The Black Market - financial advice, community activism, ethnic recipes, profiles, forum, etc.
HBO Cyber Soul City
African-American Stuff on the Net
Black historian's 3-year walk of the Underground Railroad
Northstar - The Underground Railroad
The Universal Black Pages - all sorts of goodies
African American Shopping Mall - Like a mall, it has everything.
African American Shopping Mall Links - worth a visit
Black Facts - Check it out!
NetDiva - A must for females of color or those who want to know about them. http://www.netdiva.com
African Fashion site
Black Tech Guide
Black Collegian Online
Black Urban Prof
Blacks in America
Black Facts Online
Young Black Entrepreneurs
Black History Month Links
4 - World Book's Black History Month site
5 - The History Channel Black History Month site
6 - Encyclopedia Brittanica Guide to Black History
7 - The African-American Mosaic: A Library of Congress Resource Guide for the Study of Black History and Culture
8 - The Washington Post Black History Month site
Slave narratives and photos from the Library of Congress
Entire text (& photos) of ex-slave narrative books from UNC library - *Wonderful*
Slave narratives - "Death's Gwinter Lay His Cold Icy Hands On Me"
Slavery in the Atlantic Museum - not finished yet, but good info
Black Inventions and Inventors
I've included only the more common inventions, but there are many more in science, engineering, medicine, and other fields. The dates are the patent dates.
Folding Bed - L.C. Bailey, 7/18/1899
Lemon Squeezer - John T. White 12/8/1896
Automatic Gear Shift - Richard B. Spikes 12/6/32
Dust Pan - Lloyd P. Ray 8/3/1897
Fire Extinguisher - Thomas J. Martain 3/26/1872
Air Conditioning Unit - Frederick M. Jones 7/12/49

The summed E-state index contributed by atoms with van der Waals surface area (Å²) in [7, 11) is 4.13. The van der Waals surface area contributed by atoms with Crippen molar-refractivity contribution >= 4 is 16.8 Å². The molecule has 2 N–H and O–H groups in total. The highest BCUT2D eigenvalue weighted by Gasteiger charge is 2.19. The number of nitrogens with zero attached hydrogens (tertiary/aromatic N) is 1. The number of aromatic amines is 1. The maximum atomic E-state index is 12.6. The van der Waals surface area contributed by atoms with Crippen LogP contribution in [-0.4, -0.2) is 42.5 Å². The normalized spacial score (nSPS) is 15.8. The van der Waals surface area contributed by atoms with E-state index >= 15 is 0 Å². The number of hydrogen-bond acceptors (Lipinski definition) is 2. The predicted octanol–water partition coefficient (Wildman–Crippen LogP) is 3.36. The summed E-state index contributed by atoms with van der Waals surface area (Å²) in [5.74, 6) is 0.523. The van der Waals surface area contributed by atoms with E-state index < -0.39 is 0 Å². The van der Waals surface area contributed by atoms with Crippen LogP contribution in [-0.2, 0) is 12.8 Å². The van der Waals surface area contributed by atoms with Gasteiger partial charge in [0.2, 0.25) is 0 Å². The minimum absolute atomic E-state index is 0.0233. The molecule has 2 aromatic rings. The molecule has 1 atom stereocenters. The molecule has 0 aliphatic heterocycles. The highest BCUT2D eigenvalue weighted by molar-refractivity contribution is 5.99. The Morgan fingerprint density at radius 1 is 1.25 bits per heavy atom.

Comb - Walter H. Sammons 12/20/20
Letter Box - Phillip B. Downing 10/27/1891
Electric Railway Trolley - Elbert R. Robinson 9/19/1893
Traffic Signal - Garret A. Morgan 11/20/23
Golf Tee - George F. Grant 12/12/1899
Refrigerator - John Stanard 7/14/1891
Cap for Bottles and Jars - A.E. Longand & A.A. Jones 9/13/1899
Switching Device for Railways - William F. Burr 10/31/1899
Player Piano - Joseph H. Dickinson 6/12/12
The Water Closet - Jerome B. Rhodes 12/19/1899
Hand Stamp - William B. Purvis 2/27/1883
Postmarking and Canceling Machine - William Barry 6/22/1897
Mop - Thomas W. Stewart 6/13/1893
Type Writing Machine - Lee S. Burridge & Newman R. Mashman 4/7/1885
Lawn Sprinkler - Joseph H. Smith 5/4/1897
Clothes Dryer - George T. Sampson 6/7/1892
Lawn Mower - John Albert Burr 5/9/1899
Parcel Carrier for Bicycles - Jerry M. Certain 12/26/1899
Street Sweeper - Charles B. Brooks 3/17/1890
Printing Press - W.A. Lavalette 9/17/1878
Egg Beater - Willis Johnson 2/5/1884
Ironing Board - Sarah Boone 4/26/1892
Guitar - Robert F. Flemmings, Jr. 3/30/1886
Fountain Pen - William B. Purvis 1/7/1890
Shoe Lasting Machine - Jan E. Matzeliger 3/20/1884
Kneading Machine - Joseph Lee 8/7/1894
Horseshoe - Oscar E. Brown 8/23/1892
Bridle Bit - Lincoln F. Brown 10/25/1892
Spring Gun - Edward R. Lewis 5/3/1897
Oil Cup - Elijah McCoy 7/4/1876 (guy for whom "the real McCoy" was named)
Rotary Engine - Andrew J. Beard 7/5/1892
Air Ship - J.F. Pickering 2/20/1900
Bicycle Frame - Isaac R. Johnson 10/10/1899
Riding Saddle - William D. Davis no date
From Ebony magazine, February 1997, p. 46
Clips from Dr. Martin Luther King Jr.
At his Nobel Peace Prize Lecture on 12/10/64
Re: the recent strides (1964 Civil Rights Act) toward racial equality: He affirmed that in the Negroes'ongoing struggle in America, "the demand for dignity, equality, jobs and citizenship will not be abandoned or diluted or postponed. If that means resistance and conflict, we shall not flinch. We shall not be cowed. We are no longer afraid." Turning to a discussion of nonviolence, he explained that "we do not want to instill fear in others....The movement does not seek to liberate Negroes at the expense of the humiliation and enslavement of whites. It seeks no victory over anyone. It seeks to liberate American society and to share in the self-liberation of all people."
And in conclusion: " Here and there an individual or group dares to
love, and rises to the majestic heights of moral maturity. So in a real
sense this is a great time to be alive. Therefore, I am not yet discouraged